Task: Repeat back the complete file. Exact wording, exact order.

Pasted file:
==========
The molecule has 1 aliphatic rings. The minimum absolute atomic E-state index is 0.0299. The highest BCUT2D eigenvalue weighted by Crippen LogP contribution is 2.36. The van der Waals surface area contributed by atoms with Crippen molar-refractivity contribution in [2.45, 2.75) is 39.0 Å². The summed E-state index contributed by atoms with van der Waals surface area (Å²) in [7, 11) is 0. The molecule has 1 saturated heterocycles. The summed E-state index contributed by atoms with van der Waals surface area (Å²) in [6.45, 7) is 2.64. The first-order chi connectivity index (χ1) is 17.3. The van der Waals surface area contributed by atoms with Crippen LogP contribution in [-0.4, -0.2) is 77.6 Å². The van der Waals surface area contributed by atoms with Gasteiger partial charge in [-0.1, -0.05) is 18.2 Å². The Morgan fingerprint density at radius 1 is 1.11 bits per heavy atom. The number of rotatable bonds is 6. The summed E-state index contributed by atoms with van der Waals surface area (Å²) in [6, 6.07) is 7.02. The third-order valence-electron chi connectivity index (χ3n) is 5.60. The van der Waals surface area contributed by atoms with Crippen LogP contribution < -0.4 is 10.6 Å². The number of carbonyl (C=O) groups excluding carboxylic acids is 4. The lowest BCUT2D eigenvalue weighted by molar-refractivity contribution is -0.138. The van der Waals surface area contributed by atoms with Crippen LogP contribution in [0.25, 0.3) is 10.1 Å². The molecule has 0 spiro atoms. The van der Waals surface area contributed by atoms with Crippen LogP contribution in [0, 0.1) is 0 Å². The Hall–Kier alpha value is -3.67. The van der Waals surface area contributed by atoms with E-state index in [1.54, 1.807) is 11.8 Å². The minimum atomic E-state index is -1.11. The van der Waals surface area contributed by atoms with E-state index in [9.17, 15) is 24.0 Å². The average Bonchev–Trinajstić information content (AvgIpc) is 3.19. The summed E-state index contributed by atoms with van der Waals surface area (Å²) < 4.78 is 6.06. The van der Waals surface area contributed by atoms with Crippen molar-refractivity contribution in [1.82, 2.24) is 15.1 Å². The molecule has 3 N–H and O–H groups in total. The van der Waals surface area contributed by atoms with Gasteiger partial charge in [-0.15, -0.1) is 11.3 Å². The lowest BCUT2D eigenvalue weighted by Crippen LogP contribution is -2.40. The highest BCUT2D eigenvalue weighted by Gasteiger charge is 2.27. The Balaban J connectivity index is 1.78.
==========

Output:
The molecule has 1 aliphatic rings. The minimum absolute atomic E-state index is 0.0299. The highest BCUT2D eigenvalue weighted by Crippen LogP contribution is 2.36. The van der Waals surface area contributed by atoms with Crippen molar-refractivity contribution in [2.45, 2.75) is 39.0 Å². The summed E-state index contributed by atoms with van der Waals surface area (Å²) in [7, 11) is 0. The molecule has 1 saturated heterocycles. The summed E-state index contributed by atoms with van der Waals surface area (Å²) in [6.45, 7) is 2.64. The first-order chi connectivity index (χ1) is 17.3. The van der Waals surface area contributed by atoms with Crippen LogP contribution in [-0.4, -0.2) is 77.6 Å². The van der Waals surface area contributed by atoms with Gasteiger partial charge in [-0.1, -0.05) is 18.2 Å². The Morgan fingerprint density at radius 1 is 1.11 bits per heavy atom. The number of rotatable bonds is 6. The summed E-state index contributed by atoms with van der Waals surface area (Å²) in [6, 6.07) is 7.02. The third-order valence-electron chi connectivity index (χ3n) is 5.60. The van der Waals surface area contributed by atoms with Crippen LogP contribution < -0.4 is 10.6 Å². The number of carbonyl (C=O) groups excluding carboxylic acids is 4. The lowest BCUT2D eigenvalue weighted by molar-refractivity contribution is -0.138. The van der Waals surface area contributed by atoms with Crippen LogP contribution in [0.25, 0.3) is 10.1 Å². The molecule has 0 spiro atoms. The van der Waals surface area contributed by atoms with Crippen LogP contribution in [0, 0.1) is 0 Å². The Hall–Kier alpha value is -3.67. The van der Waals surface area contributed by atoms with E-state index in [1.54, 1.807) is 11.8 Å². The minimum atomic E-state index is -1.11. The van der Waals surface area contributed by atoms with E-state index in [9.17, 15) is 24.0 Å². The average Bonchev–Trinajstić information content (AvgIpc) is 3.19. The summed E-state index contributed by atoms with van der Waals surface area (Å²) < 4.78 is 6.06. The van der Waals surface area contributed by atoms with Crippen molar-refractivity contribution in [1.82, 2.24) is 15.1 Å². The molecule has 3 N–H and O–H groups in total. The van der Waals surface area contributed by atoms with Gasteiger partial charge in [-0.15, -0.1) is 11.3 Å². The lowest BCUT2D eigenvalue weighted by Crippen LogP contribution is -2.40. The highest BCUT2D eigenvalue weighted by Gasteiger charge is 2.27. The Balaban J connectivity index is 1.78.